Clint Formby

From Conservapedia
Jump to: navigation, search
John Clinton "Clint" Formby​

(Texas radio broadcaster)

Clint Formby of TX.jpg

Born December 22, 1923​
Dickens County
Texas, USA
Died July 31, 2010 (aged 86)​
Political Party Democrat in 1962; thereafter claimed to be Independent
Spouse Margaret Clark Formby (married 1950-2003, her death)​

Larry Clinton "Chip" Formby
Brenda Formby (married name missing)
Marshall Clark Formby
Scott C. Formby
Linda Kay Formby (deceased)​
John C. and Willie Elsby Formby​
Alma mater:
McAdoo High School
University of Basel
Texas Tech University

Religion Southern Baptist

Military Service
Service/branch United States Army

235th General Hospital in Marseille, France; based in Switzerland after the end of the war in April 1945

Rank Staff sergeant and medic

John Clinton Formby, known as Clint Formby (December 22, 1923 – July 31, 2010), was a radio broadcaster called the "Old Philosopher" based in the small city of Hereford in Deaf Smith County (pronounced DEEF) in northwestern Texas. His daily broadcast ran continuously on his PAN AM & FM Country music station since October 10, 1955. Eventually reduced to five minutes in length, Formby's commentary was the oldest continuously-running broadcast by a single host in radio history.[1]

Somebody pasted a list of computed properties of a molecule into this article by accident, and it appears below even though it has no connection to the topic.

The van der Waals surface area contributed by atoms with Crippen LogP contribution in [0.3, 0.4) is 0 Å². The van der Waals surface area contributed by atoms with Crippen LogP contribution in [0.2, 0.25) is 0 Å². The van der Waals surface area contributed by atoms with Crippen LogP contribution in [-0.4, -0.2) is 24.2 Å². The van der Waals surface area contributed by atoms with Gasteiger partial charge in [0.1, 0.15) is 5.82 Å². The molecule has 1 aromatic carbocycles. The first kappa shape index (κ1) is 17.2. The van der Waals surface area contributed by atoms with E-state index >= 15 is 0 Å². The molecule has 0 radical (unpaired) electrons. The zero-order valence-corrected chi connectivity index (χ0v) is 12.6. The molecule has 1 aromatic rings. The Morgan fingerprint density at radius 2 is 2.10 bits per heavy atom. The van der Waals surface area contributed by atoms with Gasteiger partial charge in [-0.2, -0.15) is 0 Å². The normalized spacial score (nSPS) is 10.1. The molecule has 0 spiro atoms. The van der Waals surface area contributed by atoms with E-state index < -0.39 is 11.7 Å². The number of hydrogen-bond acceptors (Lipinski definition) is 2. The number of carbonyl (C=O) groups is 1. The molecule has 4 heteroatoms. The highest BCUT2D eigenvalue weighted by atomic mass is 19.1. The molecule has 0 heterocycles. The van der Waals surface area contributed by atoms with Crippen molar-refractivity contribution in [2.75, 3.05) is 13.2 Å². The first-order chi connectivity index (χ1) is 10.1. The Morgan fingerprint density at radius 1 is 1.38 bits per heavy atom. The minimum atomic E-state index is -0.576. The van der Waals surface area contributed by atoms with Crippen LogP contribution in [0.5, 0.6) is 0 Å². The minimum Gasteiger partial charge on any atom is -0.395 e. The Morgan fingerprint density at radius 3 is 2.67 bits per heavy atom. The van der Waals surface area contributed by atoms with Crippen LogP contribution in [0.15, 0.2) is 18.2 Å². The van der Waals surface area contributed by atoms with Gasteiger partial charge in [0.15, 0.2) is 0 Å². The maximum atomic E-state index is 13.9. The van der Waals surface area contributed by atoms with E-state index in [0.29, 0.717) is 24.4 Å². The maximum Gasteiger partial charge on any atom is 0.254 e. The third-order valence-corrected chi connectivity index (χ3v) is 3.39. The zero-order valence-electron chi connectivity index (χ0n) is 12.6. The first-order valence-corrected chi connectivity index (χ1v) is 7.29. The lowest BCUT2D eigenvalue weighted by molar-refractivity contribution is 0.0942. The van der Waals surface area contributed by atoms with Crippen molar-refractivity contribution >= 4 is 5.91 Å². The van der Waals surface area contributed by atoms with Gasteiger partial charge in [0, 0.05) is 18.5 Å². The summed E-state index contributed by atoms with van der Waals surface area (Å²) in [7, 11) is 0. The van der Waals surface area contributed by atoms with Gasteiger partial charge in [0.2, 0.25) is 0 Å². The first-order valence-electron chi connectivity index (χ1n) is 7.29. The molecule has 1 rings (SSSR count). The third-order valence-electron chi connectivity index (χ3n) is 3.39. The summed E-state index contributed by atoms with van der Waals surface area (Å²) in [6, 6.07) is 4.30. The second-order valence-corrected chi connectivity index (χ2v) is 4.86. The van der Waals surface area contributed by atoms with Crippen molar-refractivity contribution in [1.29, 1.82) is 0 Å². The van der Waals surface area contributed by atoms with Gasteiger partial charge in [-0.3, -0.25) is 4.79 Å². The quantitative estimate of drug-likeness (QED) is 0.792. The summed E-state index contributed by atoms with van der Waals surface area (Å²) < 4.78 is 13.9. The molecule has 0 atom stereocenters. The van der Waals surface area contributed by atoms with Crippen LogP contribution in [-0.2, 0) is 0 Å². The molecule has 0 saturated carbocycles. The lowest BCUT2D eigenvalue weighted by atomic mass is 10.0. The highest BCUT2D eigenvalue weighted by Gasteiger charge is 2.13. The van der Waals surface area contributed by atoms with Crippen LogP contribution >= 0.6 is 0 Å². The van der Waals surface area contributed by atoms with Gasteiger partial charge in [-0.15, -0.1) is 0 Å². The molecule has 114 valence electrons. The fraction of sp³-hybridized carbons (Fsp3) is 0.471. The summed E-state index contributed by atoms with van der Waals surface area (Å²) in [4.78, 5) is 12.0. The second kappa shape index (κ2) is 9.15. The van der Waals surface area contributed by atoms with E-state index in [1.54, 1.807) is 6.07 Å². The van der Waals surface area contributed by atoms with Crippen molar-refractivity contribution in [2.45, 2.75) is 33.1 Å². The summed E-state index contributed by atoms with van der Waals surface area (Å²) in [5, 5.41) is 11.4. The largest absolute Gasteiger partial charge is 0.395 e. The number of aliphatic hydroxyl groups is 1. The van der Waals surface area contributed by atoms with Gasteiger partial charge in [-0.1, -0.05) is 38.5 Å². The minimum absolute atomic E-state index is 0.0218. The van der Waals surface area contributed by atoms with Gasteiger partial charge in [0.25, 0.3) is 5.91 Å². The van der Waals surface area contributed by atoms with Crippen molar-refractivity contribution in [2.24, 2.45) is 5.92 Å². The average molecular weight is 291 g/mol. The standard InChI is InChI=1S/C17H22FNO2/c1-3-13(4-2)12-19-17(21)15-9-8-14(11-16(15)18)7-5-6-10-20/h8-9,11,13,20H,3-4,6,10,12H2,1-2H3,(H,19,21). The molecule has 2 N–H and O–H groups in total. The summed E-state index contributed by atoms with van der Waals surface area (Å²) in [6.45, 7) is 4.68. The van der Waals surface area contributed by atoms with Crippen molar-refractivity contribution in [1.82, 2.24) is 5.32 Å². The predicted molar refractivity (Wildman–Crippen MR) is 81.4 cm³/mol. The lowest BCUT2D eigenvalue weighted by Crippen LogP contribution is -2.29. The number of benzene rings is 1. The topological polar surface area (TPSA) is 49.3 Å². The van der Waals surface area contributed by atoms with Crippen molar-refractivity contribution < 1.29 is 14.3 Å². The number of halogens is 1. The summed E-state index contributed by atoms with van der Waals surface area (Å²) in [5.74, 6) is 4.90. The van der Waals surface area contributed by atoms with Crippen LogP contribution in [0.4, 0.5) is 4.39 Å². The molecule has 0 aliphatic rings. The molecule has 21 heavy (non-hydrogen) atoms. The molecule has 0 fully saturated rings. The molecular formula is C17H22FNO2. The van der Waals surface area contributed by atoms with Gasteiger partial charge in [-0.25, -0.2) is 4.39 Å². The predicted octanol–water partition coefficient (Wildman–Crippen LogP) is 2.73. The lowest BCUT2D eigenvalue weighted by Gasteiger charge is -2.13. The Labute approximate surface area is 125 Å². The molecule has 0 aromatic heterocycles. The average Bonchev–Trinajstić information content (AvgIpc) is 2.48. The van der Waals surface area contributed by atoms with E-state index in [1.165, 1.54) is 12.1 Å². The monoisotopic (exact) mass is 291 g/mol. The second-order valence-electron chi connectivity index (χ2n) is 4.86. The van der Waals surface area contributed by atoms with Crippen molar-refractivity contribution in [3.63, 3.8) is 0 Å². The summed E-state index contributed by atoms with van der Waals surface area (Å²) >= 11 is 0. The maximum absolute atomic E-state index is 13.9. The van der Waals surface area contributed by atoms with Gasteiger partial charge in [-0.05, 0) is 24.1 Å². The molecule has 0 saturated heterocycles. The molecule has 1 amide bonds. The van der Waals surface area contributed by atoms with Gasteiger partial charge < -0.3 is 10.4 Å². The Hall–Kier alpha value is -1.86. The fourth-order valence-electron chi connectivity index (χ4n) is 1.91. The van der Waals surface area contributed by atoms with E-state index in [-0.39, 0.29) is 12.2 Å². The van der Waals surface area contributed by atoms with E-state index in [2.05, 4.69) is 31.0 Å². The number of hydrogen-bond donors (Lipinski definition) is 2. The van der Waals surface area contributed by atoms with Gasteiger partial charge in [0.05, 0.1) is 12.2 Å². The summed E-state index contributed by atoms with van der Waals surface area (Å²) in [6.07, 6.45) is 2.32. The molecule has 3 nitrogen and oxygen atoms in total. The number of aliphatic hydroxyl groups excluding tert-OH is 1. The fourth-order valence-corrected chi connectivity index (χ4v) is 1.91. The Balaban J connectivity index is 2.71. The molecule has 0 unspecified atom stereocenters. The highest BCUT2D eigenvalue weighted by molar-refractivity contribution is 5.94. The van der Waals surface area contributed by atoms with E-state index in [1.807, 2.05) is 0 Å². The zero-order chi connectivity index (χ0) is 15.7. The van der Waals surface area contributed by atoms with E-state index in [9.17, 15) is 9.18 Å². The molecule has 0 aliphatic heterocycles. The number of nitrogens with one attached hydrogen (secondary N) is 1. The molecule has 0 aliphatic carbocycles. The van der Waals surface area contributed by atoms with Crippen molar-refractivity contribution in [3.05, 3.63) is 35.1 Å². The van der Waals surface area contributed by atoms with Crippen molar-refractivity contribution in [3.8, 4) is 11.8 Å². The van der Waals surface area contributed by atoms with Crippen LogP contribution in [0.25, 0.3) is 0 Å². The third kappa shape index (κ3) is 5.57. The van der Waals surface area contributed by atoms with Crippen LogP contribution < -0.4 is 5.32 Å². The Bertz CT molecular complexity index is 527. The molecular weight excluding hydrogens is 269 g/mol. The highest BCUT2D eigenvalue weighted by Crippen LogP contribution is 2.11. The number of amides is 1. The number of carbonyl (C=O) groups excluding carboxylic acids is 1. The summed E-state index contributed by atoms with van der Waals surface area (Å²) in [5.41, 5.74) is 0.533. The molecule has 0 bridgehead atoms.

Formby was born in McAdoo in Dickens County, also in West Texas, to John C. Formby (1902–1989), a Rural Free Delivery mail carrier, and the former Willie Elsby (1903–1994).[2] John and Willie married in 1922, and Clint was their only child. Clint Formby was the paternal grandson of Marshall Clinton Formby, Sr. (1877–1957) and the former Rosa Mae Freeman (1882–1971).[2]He attended public schools in Plainview in Hale County and then Dickens County, where he graduated in 1942 from McAdoo High School. He played basketball, tennis, and was quarterback on the six-man football team at McAdoo. He then began college at Texas Tech University in Lubbock.[3]